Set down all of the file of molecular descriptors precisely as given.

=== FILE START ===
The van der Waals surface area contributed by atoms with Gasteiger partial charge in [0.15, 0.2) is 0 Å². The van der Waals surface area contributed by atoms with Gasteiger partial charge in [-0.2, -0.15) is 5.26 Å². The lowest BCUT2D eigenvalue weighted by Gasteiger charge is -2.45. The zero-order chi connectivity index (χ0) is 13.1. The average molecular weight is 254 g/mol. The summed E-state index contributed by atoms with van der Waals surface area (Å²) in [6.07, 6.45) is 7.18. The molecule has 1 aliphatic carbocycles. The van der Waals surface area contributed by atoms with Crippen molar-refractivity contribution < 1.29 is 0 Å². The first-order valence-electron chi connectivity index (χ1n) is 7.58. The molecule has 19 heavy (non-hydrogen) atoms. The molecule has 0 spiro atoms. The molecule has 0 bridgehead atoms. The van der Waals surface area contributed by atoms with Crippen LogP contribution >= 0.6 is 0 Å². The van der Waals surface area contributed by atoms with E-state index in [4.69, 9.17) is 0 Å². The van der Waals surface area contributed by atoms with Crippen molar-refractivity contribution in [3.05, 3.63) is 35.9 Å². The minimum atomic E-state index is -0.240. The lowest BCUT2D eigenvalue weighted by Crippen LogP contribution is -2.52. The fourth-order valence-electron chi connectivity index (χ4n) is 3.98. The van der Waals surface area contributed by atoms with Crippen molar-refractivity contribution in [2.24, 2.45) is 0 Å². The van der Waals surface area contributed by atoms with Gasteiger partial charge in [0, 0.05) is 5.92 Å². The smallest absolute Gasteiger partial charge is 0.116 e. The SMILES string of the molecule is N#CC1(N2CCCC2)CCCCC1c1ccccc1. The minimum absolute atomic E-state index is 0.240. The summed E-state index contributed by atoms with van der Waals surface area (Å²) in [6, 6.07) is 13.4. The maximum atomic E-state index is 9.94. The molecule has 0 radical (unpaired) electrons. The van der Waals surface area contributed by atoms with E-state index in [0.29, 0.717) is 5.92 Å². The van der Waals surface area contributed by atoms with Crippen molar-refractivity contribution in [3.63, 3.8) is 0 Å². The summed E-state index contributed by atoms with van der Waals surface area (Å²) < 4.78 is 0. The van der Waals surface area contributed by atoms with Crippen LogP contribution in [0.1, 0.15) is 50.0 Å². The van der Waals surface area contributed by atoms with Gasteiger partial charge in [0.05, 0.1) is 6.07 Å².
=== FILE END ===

The van der Waals surface area contributed by atoms with Gasteiger partial charge in [0.15, 0.2) is 0 Å². The van der Waals surface area contributed by atoms with Gasteiger partial charge in [-0.2, -0.15) is 5.26 Å². The lowest BCUT2D eigenvalue weighted by Gasteiger charge is -2.45. The zero-order chi connectivity index (χ0) is 13.1. The average molecular weight is 254 g/mol. The summed E-state index contributed by atoms with van der Waals surface area (Å²) in [6.07, 6.45) is 7.18. The molecule has 1 aliphatic carbocycles. The van der Waals surface area contributed by atoms with Crippen molar-refractivity contribution < 1.29 is 0 Å². The first-order valence-electron chi connectivity index (χ1n) is 7.58. The molecule has 19 heavy (non-hydrogen) atoms. The molecule has 0 spiro atoms. The molecule has 0 bridgehead atoms. The van der Waals surface area contributed by atoms with Crippen LogP contribution >= 0.6 is 0 Å². The van der Waals surface area contributed by atoms with E-state index in [4.69, 9.17) is 0 Å². The van der Waals surface area contributed by atoms with Crippen molar-refractivity contribution in [3.05, 3.63) is 35.9 Å². The minimum atomic E-state index is -0.240. The lowest BCUT2D eigenvalue weighted by Crippen LogP contribution is -2.52. The fourth-order valence-electron chi connectivity index (χ4n) is 3.98. The van der Waals surface area contributed by atoms with Crippen molar-refractivity contribution in [2.24, 2.45) is 0 Å². The van der Waals surface area contributed by atoms with Gasteiger partial charge in [0, 0.05) is 5.92 Å². The smallest absolute Gasteiger partial charge is 0.116 e. The SMILES string of the molecule is N#CC1(N2CCCC2)CCCCC1c1ccccc1. The minimum absolute atomic E-state index is 0.240. The summed E-state index contributed by atoms with van der Waals surface area (Å²) in [6, 6.07) is 13.4. The maximum atomic E-state index is 9.94. The molecule has 0 radical (unpaired) electrons. The van der Waals surface area contributed by atoms with E-state index in [0.29, 0.717) is 5.92 Å². The van der Waals surface area contributed by atoms with Crippen molar-refractivity contribution in [3.63, 3.8) is 0 Å². The summed E-state index contributed by atoms with van der Waals surface area (Å²) < 4.78 is 0. The van der Waals surface area contributed by atoms with Crippen LogP contribution in [0.1, 0.15) is 50.0 Å². The van der Waals surface area contributed by atoms with Gasteiger partial charge in [0.05, 0.1) is 6.07 Å².